11 MARCH 1966, Page 9

Billy Liar

This isn't the first time the following snatch of dialogue has been quoted in the press this week, but it's worth quoting again. Robin Day (on Panorama. last year): 'And, when there is a general election, will you agree to debate on TV with the Leader of the Conservative party, who- ever that may be at the time?' H. Wilson: 'Good heavens, yes. I'd be willing to debate with him tomorrow.' Yet now, challenged to just such a debate by Ted Heath, Wilson has refused. Now, whether there is or isn't a television confronta- tion between the Prime Minister and the Leader of the Opposition is one of the supremely impor- tant issues at this election, both to the electorate at large and in its effect on the balance of advan- tage between the two parties. This is what makes the Prime Minister's bad faith so odd: it's so utterly pointless it can only be compulsive.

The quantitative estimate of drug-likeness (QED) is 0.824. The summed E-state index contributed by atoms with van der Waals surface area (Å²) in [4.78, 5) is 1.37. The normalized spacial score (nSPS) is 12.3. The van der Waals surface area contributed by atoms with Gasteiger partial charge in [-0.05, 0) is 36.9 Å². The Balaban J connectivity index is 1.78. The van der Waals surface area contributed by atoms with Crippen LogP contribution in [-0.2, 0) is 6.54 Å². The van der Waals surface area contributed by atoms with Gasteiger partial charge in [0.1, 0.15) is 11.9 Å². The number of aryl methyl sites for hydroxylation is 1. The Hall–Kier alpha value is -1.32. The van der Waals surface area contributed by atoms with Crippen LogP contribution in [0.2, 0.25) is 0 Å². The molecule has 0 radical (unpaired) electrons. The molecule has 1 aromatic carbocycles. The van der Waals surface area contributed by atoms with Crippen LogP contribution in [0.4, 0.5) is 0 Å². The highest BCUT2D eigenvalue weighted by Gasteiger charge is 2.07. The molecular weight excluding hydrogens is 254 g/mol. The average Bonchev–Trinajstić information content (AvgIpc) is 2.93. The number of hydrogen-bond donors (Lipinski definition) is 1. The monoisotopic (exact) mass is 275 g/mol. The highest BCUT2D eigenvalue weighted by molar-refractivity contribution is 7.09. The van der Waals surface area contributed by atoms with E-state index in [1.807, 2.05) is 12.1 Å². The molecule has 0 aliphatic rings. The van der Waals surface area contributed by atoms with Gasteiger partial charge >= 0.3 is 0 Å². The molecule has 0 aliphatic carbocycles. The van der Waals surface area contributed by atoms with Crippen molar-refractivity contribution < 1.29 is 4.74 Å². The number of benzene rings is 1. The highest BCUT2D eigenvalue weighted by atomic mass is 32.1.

Which reminds me of that brilliant perform- ance by Albert Finney as Billy Liar a few years ago. The last curtain fell with Finney. alone, 'con- ducting' vigorously ... to the strains of a gramo- phone record. Not an altogether inapposite symbol of H. Wilson's dynamic. purposive leader- ship, come to think of it.